What is Yoga?

What is Yoga?

I guess we’ve all been in this situation. Finally, you have a chance for meditation or you reach your seat on a long haul flight and you’re seated next to a young child screaming! They say to be with a child is real yoga. Yogas chitta vrtti nirodhah [YS 1:2.] “Yoga is stopping the turbulence in the mind” To be with a child can in fact be a useful barometer of where we are at in our practice. Our patience will be tested. Can we keep a quiet and calm mind regardless? Challenging or difficult people also test us beautifully. Some traditions say that we should even feel grateful for people who push our buttons because they are in effect ‘tools’ that can be used to remember and to improve.

“You cannot do yoga, yoga is your natural state. What you can do are yoga exercises which may reveal to you where you are resisting your natural state.”
— Sharon Gannon

Gardening can be yoga. Simply walking down the street and fully integrating that experience can be yoga. Doing your asana (physical posture) and yearning for transformation or the next “advanced” posture is not – that’s really more about ego. Sitting still, chanting (or any yoga technique) has the capacity to increase awareness and generate integration. If we push ourselves into a (yoga) pose huffing and puffing without respecting the limitations of our physical and mind body, the Yoga is long gone. Asana practice should lead towards some form of silent sitting/meditation/inner contemplation. I am careful with the word “meditation” as it’s big! I like to use instead silent sitting. Doing our best to sit still for a while (which is way easier said than done). Watching the breath, witnessing the stream of thoughts without clinging onto them, just letting them go. For people who find silent sitting with breath focus too challenging, I recommend mantra meditation. You can repeat either a mantra or simply an affirmation which resonates with you and with your personal life situation. Remember to keep your sense of humour. Do not take yourself too seriously, neither the practice! Seek for inspiration, study the ancient texts, try different teachers, find your own Truth AND keep a light-hearted attitude. Also remember this, the “practice” never stops. It does not end when we leave our yoga mat.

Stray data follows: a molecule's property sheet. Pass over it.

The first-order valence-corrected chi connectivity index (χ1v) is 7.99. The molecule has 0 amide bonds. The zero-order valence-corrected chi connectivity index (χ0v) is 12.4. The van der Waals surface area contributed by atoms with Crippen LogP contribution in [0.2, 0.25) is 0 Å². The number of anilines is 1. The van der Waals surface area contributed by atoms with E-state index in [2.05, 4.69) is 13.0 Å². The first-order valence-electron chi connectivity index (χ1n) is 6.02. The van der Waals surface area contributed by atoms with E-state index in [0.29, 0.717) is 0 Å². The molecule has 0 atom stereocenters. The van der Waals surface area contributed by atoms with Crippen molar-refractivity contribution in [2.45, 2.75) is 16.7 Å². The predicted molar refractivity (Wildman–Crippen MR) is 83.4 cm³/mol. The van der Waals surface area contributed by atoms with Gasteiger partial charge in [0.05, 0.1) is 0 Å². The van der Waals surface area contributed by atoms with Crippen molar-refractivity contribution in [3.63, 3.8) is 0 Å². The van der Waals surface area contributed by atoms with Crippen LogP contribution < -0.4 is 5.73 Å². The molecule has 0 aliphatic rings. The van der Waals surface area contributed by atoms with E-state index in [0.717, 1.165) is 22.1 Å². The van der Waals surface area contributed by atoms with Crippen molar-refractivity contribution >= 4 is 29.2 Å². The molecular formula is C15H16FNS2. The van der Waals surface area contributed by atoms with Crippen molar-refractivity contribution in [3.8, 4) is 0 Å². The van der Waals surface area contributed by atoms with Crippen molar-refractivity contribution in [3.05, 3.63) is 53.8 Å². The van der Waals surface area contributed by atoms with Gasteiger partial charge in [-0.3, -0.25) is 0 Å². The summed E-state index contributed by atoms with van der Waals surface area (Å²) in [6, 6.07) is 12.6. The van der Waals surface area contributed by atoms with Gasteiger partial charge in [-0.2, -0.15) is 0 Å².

I remember one of my great teachers advising that it is relatively simple to be an accomplished yogi when you’re locked away in a cave and far away from society. It is so much harder and more valuable to be a yogi when you’re amongst people – especially ones that push your buttons. And I think it was the Dalai Lama that said ‘ if you think small things don’t matter, try sleeping with a mosquito in your room’ or a newborn child.

Radhe Shyam! Love, Sanna